- The rabaska or canot du maître was designed for the long haul from the St. Lawrence River to western Lake Superior. Its dimensions were: length approximately 11 m (35 ft), beam 1.2 to 1.8 m (4 to 6 ft), and height about 76 cm (30 in). It could carry 60 packs weighing 41 kg (90 lb), and 910 kg (2,000 lb) of provisions. With a crew of eight or ten (paddling or rowing), they could make three knots over calm waters. Four to six men could portage it, bottom up. Henry Schoolcraft declared it "altogether one of the most eligible modes of conveyance that can be employed upon the lakes". Archibald McDonald of the Hudson's Bay Company wrote: "I never heard of such a canoe being wrecked, or upset, or swamped ... they swam like ducks."
- The canot du nord (French: "canoe of the north"), a craft specially made and adapted for speedy travel, was the workhorse of the fur trade transportation system. About one-half the size of the Montreal canoe, it could carry about 35 packs weighing 41 kg (90 lb) and was manned by four to eight men. It could be carried by two men and was portaged in the upright position.
- The express canoe or canot léger, was about 4.6 m (15 ft) long and were used to carry people, reports, and news.
The indigenous peoples of eastern Canada and the northeast United States made canoes using the bark of the paper birch, which was harvested in early spring by stripping off the bark in one piece, using wooden wedges. Next, the two ends (stem and stern) were sewn together and made watertight with the pitch of balsam fir. The ribs of the canoe, called verons in Canadian French, were made of white cedar, and the hull, ribs, and thwarts were fastened using watap, a binding usually made from the roots of various species of conifers, such as the white spruce, black spruce, or cedar, and caulked with pitch.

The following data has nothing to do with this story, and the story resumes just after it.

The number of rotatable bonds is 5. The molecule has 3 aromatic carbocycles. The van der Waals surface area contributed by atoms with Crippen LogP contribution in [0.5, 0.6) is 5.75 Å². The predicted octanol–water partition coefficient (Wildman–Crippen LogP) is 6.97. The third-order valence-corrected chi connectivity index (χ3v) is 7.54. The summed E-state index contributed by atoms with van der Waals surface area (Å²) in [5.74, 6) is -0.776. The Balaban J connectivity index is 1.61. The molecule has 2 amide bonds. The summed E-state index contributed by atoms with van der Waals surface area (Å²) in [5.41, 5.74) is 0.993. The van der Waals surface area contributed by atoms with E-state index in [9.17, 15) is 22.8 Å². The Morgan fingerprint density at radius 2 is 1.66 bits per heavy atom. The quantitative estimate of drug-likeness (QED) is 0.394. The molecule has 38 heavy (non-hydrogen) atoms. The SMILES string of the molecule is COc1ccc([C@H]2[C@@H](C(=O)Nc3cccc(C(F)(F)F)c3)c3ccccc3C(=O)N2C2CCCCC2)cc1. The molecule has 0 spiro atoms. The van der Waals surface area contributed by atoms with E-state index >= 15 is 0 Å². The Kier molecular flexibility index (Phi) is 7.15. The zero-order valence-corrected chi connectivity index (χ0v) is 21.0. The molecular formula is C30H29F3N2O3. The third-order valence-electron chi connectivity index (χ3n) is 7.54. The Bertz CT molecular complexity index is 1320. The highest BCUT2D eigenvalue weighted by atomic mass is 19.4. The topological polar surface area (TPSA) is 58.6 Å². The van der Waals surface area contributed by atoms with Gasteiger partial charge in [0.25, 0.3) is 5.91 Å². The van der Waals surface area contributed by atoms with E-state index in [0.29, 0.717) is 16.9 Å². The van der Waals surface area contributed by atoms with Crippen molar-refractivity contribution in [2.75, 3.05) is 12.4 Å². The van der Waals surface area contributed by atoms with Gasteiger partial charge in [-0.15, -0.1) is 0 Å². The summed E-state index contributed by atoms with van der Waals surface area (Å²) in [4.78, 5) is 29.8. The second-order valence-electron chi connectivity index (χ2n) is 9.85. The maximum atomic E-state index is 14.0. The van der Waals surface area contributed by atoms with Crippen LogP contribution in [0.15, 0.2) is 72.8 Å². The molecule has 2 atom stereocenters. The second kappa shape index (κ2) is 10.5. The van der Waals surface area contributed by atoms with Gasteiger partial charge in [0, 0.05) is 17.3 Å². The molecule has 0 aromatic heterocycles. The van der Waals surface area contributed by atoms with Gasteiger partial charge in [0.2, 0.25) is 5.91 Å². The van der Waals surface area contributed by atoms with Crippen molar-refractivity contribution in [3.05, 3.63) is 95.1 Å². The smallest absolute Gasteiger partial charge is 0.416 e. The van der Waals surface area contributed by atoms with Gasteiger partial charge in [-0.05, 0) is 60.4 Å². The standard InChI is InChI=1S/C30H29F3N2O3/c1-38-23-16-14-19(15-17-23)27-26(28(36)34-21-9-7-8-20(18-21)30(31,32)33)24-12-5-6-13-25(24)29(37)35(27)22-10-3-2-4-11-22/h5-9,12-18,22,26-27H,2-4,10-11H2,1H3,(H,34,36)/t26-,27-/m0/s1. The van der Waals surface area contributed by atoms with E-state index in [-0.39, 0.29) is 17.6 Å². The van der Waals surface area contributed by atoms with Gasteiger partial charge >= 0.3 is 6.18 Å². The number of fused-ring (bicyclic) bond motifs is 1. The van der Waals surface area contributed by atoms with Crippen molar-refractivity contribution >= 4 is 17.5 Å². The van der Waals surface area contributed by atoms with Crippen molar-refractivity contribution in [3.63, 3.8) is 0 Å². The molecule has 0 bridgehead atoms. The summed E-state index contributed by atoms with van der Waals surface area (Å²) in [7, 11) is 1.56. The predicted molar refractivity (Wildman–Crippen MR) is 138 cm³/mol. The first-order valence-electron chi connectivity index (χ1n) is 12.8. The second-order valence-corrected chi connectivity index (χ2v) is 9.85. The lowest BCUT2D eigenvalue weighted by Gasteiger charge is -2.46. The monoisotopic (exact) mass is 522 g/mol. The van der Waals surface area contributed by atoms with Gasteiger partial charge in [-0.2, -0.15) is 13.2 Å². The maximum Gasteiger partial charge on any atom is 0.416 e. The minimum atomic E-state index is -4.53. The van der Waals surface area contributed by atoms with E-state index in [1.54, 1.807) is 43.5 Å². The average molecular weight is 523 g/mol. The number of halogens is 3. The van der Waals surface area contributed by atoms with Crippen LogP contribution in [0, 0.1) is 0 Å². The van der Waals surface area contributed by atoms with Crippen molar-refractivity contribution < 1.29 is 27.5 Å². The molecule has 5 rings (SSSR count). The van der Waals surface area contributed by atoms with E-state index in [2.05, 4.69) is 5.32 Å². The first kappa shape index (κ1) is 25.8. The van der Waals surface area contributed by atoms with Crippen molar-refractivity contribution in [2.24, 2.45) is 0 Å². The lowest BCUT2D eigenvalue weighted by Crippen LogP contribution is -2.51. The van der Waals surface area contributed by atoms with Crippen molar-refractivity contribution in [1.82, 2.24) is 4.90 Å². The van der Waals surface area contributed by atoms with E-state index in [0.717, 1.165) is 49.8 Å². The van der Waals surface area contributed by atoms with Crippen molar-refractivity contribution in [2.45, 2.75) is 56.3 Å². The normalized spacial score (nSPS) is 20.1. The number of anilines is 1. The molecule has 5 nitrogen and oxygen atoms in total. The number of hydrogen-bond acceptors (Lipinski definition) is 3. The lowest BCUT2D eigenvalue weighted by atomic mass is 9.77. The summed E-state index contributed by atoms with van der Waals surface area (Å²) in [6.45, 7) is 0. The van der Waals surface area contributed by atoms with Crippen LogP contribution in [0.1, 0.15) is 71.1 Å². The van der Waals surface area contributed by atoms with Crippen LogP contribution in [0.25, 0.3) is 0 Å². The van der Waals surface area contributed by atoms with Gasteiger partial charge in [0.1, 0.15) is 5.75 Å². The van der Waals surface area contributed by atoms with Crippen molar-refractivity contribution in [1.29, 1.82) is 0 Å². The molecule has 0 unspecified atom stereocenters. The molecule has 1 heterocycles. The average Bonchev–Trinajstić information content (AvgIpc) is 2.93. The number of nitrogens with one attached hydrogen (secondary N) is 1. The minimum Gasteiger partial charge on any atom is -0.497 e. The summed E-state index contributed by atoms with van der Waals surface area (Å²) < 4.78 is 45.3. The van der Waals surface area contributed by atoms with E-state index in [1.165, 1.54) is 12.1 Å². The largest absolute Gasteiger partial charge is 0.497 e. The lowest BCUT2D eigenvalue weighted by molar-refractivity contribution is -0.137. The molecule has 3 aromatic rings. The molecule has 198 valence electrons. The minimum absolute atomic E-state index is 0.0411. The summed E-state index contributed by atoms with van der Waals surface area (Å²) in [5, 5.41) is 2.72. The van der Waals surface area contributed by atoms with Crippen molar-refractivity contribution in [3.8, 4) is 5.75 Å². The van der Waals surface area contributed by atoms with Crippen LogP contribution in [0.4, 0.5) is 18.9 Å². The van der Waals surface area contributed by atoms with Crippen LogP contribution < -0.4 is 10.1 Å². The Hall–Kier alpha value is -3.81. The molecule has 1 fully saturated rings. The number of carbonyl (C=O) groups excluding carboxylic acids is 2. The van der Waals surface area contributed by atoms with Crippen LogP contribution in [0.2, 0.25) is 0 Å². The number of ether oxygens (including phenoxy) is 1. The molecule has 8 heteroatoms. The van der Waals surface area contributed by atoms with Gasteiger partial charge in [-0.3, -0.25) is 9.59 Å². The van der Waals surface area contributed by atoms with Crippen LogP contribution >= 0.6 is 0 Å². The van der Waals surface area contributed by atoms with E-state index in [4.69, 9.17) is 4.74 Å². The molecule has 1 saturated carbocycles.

In 19th-century North America, the birch-on-frame construction technique evolved into the wood-and-canvas canoes made by fastening an external waterproofed canvas shell to planks and ribs by boat builders such as Old Town Canoe, E. M. White Canoe, Peterborough Canoe Company and at the Chestnut Canoe Company in New Brunswick. While similar to bark canoes in the use of ribs, and a waterproof covering, the construction method is different, being built by bending ribs over a solid mold. Once removed from the mold, the decks, thwarts and seats are installed, and canvas is stretched tightly over the hull. The canvas is then treated with a combination of varnishes and paints to render it more durable and watertight.
Although canoes were once primarily a means of transport, with industrialization they became popular as recreational or sporting watercraft. John MacGregor popularized canoeing through his books, and in 1866 founded the Royal Canoe Club in London and in 1880 the American Canoe Association. The Canadian Canoe Association was founded in 1900, and the British Canoe Union in 1936.
Sprint canoe was a demonstration sport at the 1924 Paris Olympics and became an Olympic discipline at the 1936 Berlin Olympics. The International Canoe Federation was formed in 1946 and is the umbrella organization of all national canoe organizations worldwide.
Hull design must meet different, often conflicting, requirements for speed, carrying capacity, maneuverability, and stability The canoe's hull speed can be calculated using the principles of ship resistance and propulsion.